In recent years, the regulatory and tort systems have grown increasingly dysfunctional, and not by accident. Years of attack by the anti-regulatory and tort reform movements, both funded by industry dollars, have left the systems in varying states of disrepair, contributing, as intended, to an increasing lack of accountability for corporations so far as environmental health and safety are concerned. In a 2011 report, CPR Member Scholars Alyson Flournoy, Sidney Shapiro, William Andreen, and Thomas McGarity, joined by CPR Policy Analyst James Goodwin, explained how that played out in the case of the BP Oil Spill in The BP Catastrophe: When Hobbled Law and Hollow Regulation Leave Americans Unprotected (CPR White Paper 1101). And check out our Interactive Map of the BP Oil Spill for a bird's-eye view. Read the news release, and Sidney Shapiro's blog post on the report.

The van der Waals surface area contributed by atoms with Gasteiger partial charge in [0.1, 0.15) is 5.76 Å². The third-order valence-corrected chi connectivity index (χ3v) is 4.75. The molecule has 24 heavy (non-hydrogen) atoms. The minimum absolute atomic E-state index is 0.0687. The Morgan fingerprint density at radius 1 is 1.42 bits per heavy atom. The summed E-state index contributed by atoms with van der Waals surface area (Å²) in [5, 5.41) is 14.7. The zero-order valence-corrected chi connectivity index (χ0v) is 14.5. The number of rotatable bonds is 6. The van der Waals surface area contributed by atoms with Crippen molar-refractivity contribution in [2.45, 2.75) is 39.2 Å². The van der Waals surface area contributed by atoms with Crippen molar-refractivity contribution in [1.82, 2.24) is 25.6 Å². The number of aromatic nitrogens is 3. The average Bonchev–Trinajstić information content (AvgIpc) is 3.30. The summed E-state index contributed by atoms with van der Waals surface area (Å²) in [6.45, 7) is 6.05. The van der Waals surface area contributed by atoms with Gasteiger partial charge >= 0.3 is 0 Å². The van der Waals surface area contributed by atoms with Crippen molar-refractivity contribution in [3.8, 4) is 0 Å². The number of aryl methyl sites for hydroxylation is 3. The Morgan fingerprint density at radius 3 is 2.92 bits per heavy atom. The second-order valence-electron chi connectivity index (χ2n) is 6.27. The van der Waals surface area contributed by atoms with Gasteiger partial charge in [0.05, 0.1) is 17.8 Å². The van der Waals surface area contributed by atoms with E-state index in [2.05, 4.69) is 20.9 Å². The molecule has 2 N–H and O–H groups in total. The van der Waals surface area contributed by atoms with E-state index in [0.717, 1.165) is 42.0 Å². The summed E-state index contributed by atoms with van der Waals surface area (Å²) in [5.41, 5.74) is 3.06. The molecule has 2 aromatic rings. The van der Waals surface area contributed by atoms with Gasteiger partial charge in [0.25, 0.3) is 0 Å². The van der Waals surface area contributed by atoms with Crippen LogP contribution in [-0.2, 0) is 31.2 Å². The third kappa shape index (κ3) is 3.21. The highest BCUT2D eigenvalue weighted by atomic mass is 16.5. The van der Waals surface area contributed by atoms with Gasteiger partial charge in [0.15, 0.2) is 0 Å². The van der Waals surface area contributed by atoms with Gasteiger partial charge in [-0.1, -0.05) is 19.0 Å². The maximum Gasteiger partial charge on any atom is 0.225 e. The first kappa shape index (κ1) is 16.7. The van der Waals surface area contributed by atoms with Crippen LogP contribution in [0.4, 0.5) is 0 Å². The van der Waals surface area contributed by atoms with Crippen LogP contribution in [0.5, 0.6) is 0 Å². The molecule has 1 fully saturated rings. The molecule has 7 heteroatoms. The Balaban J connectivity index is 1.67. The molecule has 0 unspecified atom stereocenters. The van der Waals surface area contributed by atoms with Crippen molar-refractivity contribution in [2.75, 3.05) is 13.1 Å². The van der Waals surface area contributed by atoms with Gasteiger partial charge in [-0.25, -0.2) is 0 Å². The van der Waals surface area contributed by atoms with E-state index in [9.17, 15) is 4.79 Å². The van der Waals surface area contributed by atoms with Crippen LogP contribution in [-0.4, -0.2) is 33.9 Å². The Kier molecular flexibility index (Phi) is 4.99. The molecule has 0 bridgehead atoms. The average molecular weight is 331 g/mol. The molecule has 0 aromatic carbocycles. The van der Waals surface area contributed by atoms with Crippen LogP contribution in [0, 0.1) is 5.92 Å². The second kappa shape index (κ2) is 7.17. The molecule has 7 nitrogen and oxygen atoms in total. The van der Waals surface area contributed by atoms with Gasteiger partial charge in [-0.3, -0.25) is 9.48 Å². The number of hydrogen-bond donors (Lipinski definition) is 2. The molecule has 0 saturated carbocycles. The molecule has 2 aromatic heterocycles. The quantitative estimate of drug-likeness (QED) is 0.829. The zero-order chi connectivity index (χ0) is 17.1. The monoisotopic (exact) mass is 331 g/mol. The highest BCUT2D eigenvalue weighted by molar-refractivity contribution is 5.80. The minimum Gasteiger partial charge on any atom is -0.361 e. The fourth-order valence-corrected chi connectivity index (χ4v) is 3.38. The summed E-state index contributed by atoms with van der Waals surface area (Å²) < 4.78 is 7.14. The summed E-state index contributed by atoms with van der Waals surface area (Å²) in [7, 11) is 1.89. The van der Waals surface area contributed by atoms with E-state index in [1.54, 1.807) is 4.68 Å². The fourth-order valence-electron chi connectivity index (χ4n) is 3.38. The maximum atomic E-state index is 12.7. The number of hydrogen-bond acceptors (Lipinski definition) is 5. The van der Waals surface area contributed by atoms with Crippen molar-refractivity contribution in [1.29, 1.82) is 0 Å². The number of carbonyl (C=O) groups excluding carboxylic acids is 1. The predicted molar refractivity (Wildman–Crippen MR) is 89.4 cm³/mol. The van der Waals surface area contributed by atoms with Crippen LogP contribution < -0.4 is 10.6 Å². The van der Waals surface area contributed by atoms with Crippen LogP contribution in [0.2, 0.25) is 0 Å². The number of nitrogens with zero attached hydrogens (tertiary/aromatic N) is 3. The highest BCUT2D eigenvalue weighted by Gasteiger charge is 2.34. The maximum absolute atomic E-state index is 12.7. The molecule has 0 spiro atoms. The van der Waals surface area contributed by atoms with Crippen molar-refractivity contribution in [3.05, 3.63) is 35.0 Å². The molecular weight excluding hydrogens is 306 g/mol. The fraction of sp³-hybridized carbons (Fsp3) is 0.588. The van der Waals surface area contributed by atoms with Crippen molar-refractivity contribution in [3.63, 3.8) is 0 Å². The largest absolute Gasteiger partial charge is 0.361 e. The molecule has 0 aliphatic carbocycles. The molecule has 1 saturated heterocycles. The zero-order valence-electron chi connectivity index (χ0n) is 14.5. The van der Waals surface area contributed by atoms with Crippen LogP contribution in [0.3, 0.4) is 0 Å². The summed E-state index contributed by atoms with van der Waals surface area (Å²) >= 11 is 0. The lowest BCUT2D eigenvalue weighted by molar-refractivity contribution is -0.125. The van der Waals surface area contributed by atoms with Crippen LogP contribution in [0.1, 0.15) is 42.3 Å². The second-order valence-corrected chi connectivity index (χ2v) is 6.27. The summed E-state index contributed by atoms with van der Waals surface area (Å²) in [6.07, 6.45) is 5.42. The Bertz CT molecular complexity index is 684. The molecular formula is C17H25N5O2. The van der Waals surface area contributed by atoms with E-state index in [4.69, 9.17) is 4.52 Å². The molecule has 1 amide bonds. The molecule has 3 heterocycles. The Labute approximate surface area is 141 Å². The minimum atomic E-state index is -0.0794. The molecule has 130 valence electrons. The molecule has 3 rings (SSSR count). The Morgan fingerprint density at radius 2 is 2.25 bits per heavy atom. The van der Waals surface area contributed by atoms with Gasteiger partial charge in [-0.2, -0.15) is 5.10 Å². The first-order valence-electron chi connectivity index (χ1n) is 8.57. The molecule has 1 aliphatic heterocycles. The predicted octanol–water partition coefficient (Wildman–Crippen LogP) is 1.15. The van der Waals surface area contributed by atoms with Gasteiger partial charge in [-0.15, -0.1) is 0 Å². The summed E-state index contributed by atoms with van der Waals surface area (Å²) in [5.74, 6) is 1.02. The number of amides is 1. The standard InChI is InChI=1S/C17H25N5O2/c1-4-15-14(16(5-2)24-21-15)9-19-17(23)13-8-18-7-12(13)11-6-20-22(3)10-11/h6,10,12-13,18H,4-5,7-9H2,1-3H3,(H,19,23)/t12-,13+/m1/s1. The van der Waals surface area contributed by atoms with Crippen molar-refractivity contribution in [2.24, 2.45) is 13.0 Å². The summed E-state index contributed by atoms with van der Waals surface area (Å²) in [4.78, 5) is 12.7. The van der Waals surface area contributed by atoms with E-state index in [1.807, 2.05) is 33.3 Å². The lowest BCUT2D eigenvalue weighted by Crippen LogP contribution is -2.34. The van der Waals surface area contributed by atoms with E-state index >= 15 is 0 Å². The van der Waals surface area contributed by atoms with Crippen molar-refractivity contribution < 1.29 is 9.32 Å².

Reviewing the Failures that Contributed to the BP Disaster
A remarkable pattern of regulatory and tort failures preceded the BP oil spill, demonstrating the weak oversight that the regulatory and tort systems have provided for deepwater offshore drilling. For example, the regulatory agency formerly in charge of preventing offshore oil rig disasters, the Minerals Management Service (MMS), offers as clear and compelling an example of regulatory capture as could be imagined. Because of its close relationship with regulated oil companies like BP, the agency failed to ensure that oil drilling operations employed adequate safety measures or developed proper response plans in the event that a catastrophe did occur.
Similarly, the Death on the High Seas Act—an old maritime law from 1920—significantly limits the damages that families of workers killed three or more nautical miles offshore can collect, prohibiting them from seeking wrongful death remedies they could otherwise seek under state and federal laws for deaths closer to shore or on land. In practice, the law reduces the potential deterrent effect of tort law. Though clearly antiquated in an age of offshore drilling many miles off U.S. coasts, the law nonetheless survives because its restrictive provisions are warmly embraced by the offshore drilling industry and others.